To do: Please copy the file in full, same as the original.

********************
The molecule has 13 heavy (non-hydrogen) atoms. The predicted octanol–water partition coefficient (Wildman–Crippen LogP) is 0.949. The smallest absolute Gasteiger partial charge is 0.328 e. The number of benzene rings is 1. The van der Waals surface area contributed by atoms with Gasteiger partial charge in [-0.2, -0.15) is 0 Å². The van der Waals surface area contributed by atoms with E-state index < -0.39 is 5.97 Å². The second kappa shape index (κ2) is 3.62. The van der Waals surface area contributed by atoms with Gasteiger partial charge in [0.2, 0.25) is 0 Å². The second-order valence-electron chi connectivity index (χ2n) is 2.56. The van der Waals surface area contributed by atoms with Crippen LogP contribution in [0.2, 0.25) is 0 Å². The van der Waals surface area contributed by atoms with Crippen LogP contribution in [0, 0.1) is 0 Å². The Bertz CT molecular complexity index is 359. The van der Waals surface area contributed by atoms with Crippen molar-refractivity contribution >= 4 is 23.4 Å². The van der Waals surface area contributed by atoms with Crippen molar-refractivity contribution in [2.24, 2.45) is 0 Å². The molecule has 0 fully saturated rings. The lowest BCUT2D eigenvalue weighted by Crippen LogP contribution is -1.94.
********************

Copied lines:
The molecule has 13 heavy (non-hydrogen) atoms. The predicted octanol–water partition coefficient (Wildman–Crippen LogP) is 0.949. The smallest absolute Gasteiger partial charge is 0.328 e. The number of benzene rings is 1. The van der Waals surface area contributed by atoms with Gasteiger partial charge in [-0.2, -0.15) is 0 Å². The van der Waals surface area contributed by atoms with E-state index < -0.39 is 5.97 Å². The second kappa shape index (κ2) is 3.62. The van der Waals surface area contributed by atoms with Gasteiger partial charge in [0.2, 0.25) is 0 Å². The second-order valence-electron chi connectivity index (χ2n) is 2.56. The van der Waals surface area contributed by atoms with Crippen LogP contribution in [0.2, 0.25) is 0 Å². The van der Waals surface area contributed by atoms with Crippen LogP contribution in [0, 0.1) is 0 Å². The Bertz CT molecular complexity index is 359. The van der Waals surface area contributed by atoms with Crippen molar-refractivity contribution >= 4 is 23.4 Å². The van der Waals surface area contributed by atoms with Crippen molar-refractivity contribution in [2.24, 2.45) is 0 Å². The molecule has 0 fully saturated rings. The lowest BCUT2D eigenvalue weighted by Crippen LogP contribution is -1.94.